Seminars in Immunopathology

, Volume 40, Issue 6, pp 605–615 | Cite as

Picket-fences in the plasma membrane: functions in immune cells and phagocytosis

  • Sivakami M. Mylvaganam
  • Sergio Grinstein
  • Spencer A. FreemanEmail author


Recent studies of molecular mobility in the plasma membrane have revealed that diffusion is restricted by cytoskeletal networks or fences. Transmembrane protein “pickets” that reversibly associate with the membrane-associated skeleton and with the pericellular coat impede the movement of unattached bystander molecules. While membrane picket-fences were originally described as barriers to free diffusion in more passive cell types such as fibroblasts, they have particularly important functions in the more dynamic immune cells. In phagocytes, such fences curtail spontaneous activation and their disassembly facilitates stimulation by target particles, fostering receptor clustering and the exclusion of phosphatases from the phagocytic cup. In this review, we describe the nature of the cellular cytoskeleton and of the exoskeleton created by the pericellular coat, their association with transmembrane pickets, and the modulation of molecular mobility during phagocytosis.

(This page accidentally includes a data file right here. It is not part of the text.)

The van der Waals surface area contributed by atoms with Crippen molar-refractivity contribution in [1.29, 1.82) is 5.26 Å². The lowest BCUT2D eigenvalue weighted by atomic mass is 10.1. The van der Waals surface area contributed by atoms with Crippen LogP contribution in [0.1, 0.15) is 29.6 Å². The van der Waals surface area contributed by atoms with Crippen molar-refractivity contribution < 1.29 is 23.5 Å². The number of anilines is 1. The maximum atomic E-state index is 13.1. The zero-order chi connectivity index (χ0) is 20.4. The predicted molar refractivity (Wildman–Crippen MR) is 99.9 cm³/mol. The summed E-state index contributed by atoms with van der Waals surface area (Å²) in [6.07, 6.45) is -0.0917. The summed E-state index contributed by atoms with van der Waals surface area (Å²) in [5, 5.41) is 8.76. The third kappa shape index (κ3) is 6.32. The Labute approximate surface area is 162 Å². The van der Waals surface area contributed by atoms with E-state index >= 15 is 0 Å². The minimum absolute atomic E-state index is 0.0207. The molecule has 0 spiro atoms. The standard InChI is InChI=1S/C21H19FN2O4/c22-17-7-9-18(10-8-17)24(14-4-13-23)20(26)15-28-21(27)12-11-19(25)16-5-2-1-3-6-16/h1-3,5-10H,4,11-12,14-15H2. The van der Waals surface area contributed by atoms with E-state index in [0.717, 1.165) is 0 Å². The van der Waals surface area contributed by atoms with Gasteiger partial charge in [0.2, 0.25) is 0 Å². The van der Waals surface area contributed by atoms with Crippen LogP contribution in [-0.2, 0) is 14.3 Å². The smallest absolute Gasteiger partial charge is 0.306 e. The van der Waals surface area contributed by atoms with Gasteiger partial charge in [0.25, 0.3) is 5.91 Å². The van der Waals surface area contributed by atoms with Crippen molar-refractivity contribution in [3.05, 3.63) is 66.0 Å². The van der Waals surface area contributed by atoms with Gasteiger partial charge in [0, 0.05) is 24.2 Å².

Macrophage Cytoskeleton F-actin Spectrin Glycocalyx Single-particle tracking Diffusion CD44 CD45 


Funding information

S.A.F. is supported by a Banting fellowship of the Canadian Institutes of Health Research (CIHR). S.G. is supported by grant FDN-143202 from CIHR.


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Copyright information

© Springer-Verlag GmbH Germany, part of Springer Nature 2018

Authors and Affiliations

  1. 1.Program in Cell Biology, Peter Gilgan Centre for Research and LearningHospital for Sick ChildrenTorontoCanada
  2. 2.Department of BiochemistryUniversity of TorontoTorontoCanada
  3. 3.Keenan Research Centre of the Li Ka Shing Knowledge InstituteSt. Michael’s HospitalTorontoCanada

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